The Grand Canyon Skywalk was built for $30 million by the Hualapai Indian tribe in collaboration with Chinese-American billionaire David Jin. It opened to the public on February 26, 2008.
The 1,200-foot-long (370 m) glass-bottomed structure is suspended over the canyon floor. From its opening, visitors can see straight down into Havasu Canyon, about 3,000 feet (900 m) below. The skywalk connects two sections of the Hualapai Reservation's new casino complex, which also includes a hotel and shopping center.
It costs $24 to go on the skywalk itself, but you can also buy packages that include tickets to attractions like the Grand Canyon Railway or helicopter rides.
The skywalk has been criticized for being an expensive way to get close to nature. However, it does provide access to places along the rim that would otherwise be inaccessible.
And perhaps more importantly, it gives people a reason to stay in town after dark!
4,000 meters The $30 million Skywalk, a horseshoe-shaped glass walkway, towers 4,000 feet above the Grand Canyon. It is the world's first skywalk and opened to the public in February 2007.
It takes about 10 minutes to walk from one end of the bridge to the other. However, there are no safety features such as guard rails or doors that would prevent someone from falling off the bridge.
The bridge was built by the DuPont company for its commercial enterprise division, which closed down not long after the bridge opened to the public. The company gave the bridge a try but it wasn't profitable so they sold it to Grand Canyon National Park for $1.
In 2010, the bridge received new lights that change color with the flow of the wind and music when the wind blows certain ways. They also play classical music at specific times during the day and night.
These are just some of the many innovations put into place by the park service with funds donated by local businesses in order to make the experience on the Grand Canyon Skywalk more enjoyable for everyone who visits.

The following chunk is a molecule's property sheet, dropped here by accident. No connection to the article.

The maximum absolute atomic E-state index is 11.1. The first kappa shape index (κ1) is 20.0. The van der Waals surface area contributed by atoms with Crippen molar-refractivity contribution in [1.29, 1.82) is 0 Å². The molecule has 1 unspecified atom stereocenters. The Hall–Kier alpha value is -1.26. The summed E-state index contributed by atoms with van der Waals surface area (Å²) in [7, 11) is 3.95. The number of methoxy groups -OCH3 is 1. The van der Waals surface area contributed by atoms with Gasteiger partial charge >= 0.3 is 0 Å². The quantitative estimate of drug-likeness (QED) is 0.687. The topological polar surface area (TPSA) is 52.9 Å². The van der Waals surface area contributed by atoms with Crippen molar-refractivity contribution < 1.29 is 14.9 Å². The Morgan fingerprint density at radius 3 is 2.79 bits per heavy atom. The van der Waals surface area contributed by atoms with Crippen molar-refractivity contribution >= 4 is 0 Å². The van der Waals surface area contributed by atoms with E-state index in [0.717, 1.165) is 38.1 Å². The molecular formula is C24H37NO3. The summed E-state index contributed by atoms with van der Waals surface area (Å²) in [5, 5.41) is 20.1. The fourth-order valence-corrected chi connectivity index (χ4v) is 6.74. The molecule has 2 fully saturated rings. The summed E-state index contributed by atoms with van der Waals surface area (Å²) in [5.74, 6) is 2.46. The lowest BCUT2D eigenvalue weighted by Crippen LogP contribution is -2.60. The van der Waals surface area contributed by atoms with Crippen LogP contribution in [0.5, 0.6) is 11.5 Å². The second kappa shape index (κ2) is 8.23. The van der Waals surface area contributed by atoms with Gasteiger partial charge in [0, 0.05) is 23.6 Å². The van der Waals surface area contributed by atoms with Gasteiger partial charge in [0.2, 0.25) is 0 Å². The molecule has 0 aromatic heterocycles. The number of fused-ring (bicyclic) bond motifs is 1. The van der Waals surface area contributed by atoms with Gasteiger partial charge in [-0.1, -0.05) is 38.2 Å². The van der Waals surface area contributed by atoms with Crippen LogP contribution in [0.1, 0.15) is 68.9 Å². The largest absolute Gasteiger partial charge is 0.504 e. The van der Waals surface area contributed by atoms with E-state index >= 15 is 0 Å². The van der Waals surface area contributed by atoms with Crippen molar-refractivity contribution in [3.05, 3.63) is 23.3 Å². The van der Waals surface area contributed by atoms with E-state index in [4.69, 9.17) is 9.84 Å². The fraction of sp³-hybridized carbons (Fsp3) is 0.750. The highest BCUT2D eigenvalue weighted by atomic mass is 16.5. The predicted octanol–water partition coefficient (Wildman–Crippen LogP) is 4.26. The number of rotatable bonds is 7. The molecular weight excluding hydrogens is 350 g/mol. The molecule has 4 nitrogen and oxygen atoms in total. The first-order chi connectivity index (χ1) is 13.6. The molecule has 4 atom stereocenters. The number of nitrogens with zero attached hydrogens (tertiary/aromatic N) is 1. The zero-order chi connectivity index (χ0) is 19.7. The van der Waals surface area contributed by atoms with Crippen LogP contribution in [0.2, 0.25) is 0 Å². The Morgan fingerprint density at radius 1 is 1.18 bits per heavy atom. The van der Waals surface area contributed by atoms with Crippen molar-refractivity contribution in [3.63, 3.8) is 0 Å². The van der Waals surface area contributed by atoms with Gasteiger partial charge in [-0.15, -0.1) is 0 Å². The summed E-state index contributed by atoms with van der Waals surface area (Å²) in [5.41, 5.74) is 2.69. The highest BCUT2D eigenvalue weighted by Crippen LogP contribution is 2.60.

The bridge has been named one of the top ten wonders of the world by several publications including National Geographic.
Grand Canyon National Park's Hualapai Tribe and Skywalk (U.S. National Park Service)">Grand Canyon National Park's Hualapai Tribe and Skywalk (U.S. National Park Service)
The Hualapai Indian Reservation is a reservation of about 2,000 acres (8 km2) in northwestern Arizona, near the border with Nevada. It is mostly land but also includes parts of both states.
The reservation was created by the 1882 Fort Defiance Treaty for which the United States paid $300,000 to the Hualapai people. The treaty provided that the land would be used for farming and hunting and that any gold found on the land would be owned by the federal government and the miners would become citizens of the United States. In 1999, the tribal income was $1 million and its expenditure was $500,000. The balance of $500,000 was spent on non-Indian businesses and activities outside the reservation.
Skywalk or Sky Bridge is an outdoor glass-floor pedestrian bridge that crosses the Grand Canyon between North Rim and South Rim viewing areas. It was built by the Hualapai Indians as part of their casino project. The bridge opened to the public on February 17, 2008.
Prices, hours, and location of the Grand Canyon Skywalk Tickets for the 2021 Season are already on sale (March 15-October 31, 2021). Prices begin at $49.99 for a one-day pass or $249.00 for a three-day pass.
The price of tickets increases as you purchase more days in advance of your visit. Three-day passes will be available for purchase beginning at $299.00.
There are no discounts offered for groups of 10 or more, but children under 12 years old go free when accompanied by an adult ticket holder.
You can also take a tour from one of the many tour companies that offer trips to the Grand Canyon from Las Vegas. The majority of these tours include a stop at the Grand Canyon Skywalk to give visitors a better understanding of what it takes to build a bridge over such a large chasm.
The tours usually last between four and six hours and cost anywhere from $60 to $80 per person. It's a good idea to book in advance if you want to go on a tour since they get booked up quickly during the summer months.
Skywalk security badges are free but there is a limit of two tokens per person. You can buy additional tokens for $10 each.
The $82 Legacy Gold package includes entrance, the Skywalk, and a lunch. The greatest value is a Legacy Pass, which includes entrance to the Skywalk and zipline for $115. The Hualapai VIP trip, which costs $333, includes a tour guide, private transportation, the Skywalk, a lunch, and a Native American gift.